the ancient Greco-Roman ones did this. The Mexican Murals often show what is
happening politically. Even Picasso's work showing what was happening in Spain with
the bombing and the killing. We have an amazing history here in Winnipeg; and there
have been a lot of notable women. Our society tend to talk about the MEN, street get
named after men and so on; but there were several Winnipeg women who were
tantamount in changing History like Helen Armstrong, Nellie McClung and Margaret
Scott. Helen was a real rabble-rouser, and the way I see it she was put in jail just because
she was a woman. They didn't consider it 'ladylike' or a proper place for a woman to be
promoting other women to strike and protest poor pay and working conditions. I felt very
strongly about bringing her into this Mural. She brought the women into it and made it
public. Would you go to jail for your beliefs? She did so several times and chastised for
what she believed. She wasn't even breaking any laws- she was doing what she thought
she needed to do."
"The top left corner of the wall features just part of the strike committee that went to jail.
I included Helen Armstrong in the group (N.B.- the original photo reference Tom used
for the strike leaders was only of the 8 men). Helen is at the bottom left of the group.
Including her seemed obvious to me. She went to prison several times for trying to get
the women to strike and to object to their low pay. The only photographs I ever was able
to find for Helen Armstrong was in the DVD that Buffalo Gal Pictures did. I took screen
captures of their photographs from the DVD." (Ed note- Ms. Armstrong's likeness varied
quite a bit from photo to photo, perhaps they were from different periods of her life; and,
of course a snapshot sometimes catches an odd pose which for some reason or another is
just NOT a good likeness- something I believe we can all attest to. Therefore Andrich
picked the two photos which seemed most to complement one another in terms of points
of likeness as well as those most pleasing to the eye; and based his portrait of her on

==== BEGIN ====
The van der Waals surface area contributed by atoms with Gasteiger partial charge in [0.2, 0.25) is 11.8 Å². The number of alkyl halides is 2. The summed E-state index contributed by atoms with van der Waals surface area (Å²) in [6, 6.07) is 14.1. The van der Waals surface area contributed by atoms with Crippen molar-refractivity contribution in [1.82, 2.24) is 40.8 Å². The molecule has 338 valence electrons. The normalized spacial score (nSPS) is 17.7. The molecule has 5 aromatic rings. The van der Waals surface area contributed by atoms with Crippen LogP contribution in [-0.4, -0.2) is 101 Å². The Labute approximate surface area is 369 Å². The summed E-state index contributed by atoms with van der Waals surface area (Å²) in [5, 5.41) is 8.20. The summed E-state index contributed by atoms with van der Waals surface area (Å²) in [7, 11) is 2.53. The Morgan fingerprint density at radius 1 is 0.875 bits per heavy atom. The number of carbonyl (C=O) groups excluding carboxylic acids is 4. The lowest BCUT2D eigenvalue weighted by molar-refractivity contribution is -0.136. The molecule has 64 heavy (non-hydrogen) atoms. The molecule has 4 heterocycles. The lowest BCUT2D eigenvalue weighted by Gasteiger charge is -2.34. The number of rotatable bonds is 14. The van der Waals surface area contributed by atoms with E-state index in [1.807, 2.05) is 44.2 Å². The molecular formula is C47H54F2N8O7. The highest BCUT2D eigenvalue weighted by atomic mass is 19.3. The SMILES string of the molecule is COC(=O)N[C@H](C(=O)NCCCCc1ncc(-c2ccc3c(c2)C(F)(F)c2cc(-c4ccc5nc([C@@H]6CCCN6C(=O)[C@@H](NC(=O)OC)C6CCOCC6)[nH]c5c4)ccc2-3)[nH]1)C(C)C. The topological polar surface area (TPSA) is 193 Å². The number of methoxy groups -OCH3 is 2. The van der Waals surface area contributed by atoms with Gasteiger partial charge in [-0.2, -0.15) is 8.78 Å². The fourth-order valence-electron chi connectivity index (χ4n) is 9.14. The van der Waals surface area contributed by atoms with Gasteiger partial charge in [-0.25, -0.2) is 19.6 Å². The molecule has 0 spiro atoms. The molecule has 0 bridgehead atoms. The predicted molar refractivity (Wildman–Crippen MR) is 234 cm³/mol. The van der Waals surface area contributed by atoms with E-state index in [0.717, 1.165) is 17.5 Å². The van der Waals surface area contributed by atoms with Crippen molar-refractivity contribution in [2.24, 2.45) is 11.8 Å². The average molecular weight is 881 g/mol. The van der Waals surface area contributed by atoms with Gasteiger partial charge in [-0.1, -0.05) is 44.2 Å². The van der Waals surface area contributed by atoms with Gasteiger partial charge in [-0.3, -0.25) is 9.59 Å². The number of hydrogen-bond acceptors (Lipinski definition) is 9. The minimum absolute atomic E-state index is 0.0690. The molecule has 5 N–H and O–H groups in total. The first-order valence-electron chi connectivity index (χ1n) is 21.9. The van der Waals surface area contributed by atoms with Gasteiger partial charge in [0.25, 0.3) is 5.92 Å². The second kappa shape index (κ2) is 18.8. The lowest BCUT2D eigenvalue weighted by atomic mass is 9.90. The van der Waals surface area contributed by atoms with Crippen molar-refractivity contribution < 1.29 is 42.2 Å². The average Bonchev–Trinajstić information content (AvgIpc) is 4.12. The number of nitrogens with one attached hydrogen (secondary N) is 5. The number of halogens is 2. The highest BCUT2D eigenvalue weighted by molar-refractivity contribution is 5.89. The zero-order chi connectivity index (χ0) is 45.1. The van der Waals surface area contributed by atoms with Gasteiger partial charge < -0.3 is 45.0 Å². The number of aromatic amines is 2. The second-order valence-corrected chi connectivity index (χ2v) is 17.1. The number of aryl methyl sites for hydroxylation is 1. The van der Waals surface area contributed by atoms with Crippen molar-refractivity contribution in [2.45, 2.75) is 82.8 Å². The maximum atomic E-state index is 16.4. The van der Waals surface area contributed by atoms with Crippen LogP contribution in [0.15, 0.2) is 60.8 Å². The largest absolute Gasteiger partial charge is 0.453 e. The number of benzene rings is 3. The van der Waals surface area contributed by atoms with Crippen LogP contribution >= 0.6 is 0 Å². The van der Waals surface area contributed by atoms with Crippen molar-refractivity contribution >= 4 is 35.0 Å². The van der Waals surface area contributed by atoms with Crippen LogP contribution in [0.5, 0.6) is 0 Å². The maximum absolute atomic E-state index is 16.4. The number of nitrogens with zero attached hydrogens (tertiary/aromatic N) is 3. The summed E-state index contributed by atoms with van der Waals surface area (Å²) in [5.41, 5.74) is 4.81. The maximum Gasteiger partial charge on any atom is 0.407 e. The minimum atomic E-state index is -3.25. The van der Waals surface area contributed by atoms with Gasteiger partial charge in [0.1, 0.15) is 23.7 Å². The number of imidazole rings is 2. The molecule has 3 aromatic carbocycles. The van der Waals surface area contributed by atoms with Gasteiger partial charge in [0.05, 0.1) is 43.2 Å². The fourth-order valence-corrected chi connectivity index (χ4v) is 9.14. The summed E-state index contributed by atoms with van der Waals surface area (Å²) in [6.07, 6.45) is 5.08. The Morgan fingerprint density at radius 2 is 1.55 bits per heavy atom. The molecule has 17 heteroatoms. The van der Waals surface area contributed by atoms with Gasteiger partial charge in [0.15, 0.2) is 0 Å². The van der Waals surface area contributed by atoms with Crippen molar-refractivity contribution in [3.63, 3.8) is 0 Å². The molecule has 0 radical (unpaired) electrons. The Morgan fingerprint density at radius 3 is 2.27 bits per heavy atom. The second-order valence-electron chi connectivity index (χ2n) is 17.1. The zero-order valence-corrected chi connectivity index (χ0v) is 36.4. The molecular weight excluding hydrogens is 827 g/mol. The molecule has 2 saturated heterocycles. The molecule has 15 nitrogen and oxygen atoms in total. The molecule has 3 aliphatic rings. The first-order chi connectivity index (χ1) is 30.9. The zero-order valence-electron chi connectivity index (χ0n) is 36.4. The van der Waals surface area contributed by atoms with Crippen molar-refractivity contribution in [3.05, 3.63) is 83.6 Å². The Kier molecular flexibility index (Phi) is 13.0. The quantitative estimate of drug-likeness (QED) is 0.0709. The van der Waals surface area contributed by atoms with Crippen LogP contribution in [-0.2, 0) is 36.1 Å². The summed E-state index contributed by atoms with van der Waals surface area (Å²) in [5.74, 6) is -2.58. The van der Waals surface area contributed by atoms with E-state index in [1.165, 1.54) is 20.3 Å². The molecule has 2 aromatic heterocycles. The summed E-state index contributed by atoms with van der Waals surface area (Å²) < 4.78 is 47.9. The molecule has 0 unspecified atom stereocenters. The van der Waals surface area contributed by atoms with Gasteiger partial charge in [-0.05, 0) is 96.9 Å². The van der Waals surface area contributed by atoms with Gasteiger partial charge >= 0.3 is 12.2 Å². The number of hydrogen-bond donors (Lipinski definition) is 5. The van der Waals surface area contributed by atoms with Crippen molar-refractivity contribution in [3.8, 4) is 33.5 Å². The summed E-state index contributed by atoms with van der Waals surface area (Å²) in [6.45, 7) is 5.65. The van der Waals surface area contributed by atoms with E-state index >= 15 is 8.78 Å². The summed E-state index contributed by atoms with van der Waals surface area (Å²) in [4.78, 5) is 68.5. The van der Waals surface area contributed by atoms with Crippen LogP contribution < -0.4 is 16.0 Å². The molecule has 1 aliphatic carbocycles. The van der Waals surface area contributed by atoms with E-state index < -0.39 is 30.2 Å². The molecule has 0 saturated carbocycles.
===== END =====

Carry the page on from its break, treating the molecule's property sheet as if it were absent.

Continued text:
those two photos).
"I had to change Helen Armstrong's face a couple of times. I would paint it and it would
look fantastic up on the lift; and then I would come down and it would look terrible- it
wouldn't look like her. Working with the vinyl and the inks was a bit different. It was
more difficult to manipulate the paint the way I'm used to with acrylic, so the
brushstrokes wouldn't work the same. I persisted with her likeness, though, and I'm
happy with it now. I'm also really happy with the figures on the left, especially the horse,
and the guy, Sokolowiski, lying on the ground. The scattered rocks on the ground- I
needed good debris where he lay because people were throwing things, that's what a riot
is, and that's what happened. During the strike, there were actually TWO people killed.
The other guy killed apparently was hiding in a doorway and was hit by a stray bullet."
(Ed. Note- Andrich had two different sources for the 8 strike leaders portrait. As to the
identities of the men, the two sources were in agreement for all but the middle two men in
the back row, in which the names of the two men are reversed between the two sources.
Those two men are Robert B. Russell and John Queen. Standing at the far left is R.E.
Bray; next to him with the white hat and dark vest is George Armstrong. Second from
the right end is R.J. Johns and on the end is William Pritchard. Seated in front are (l-r)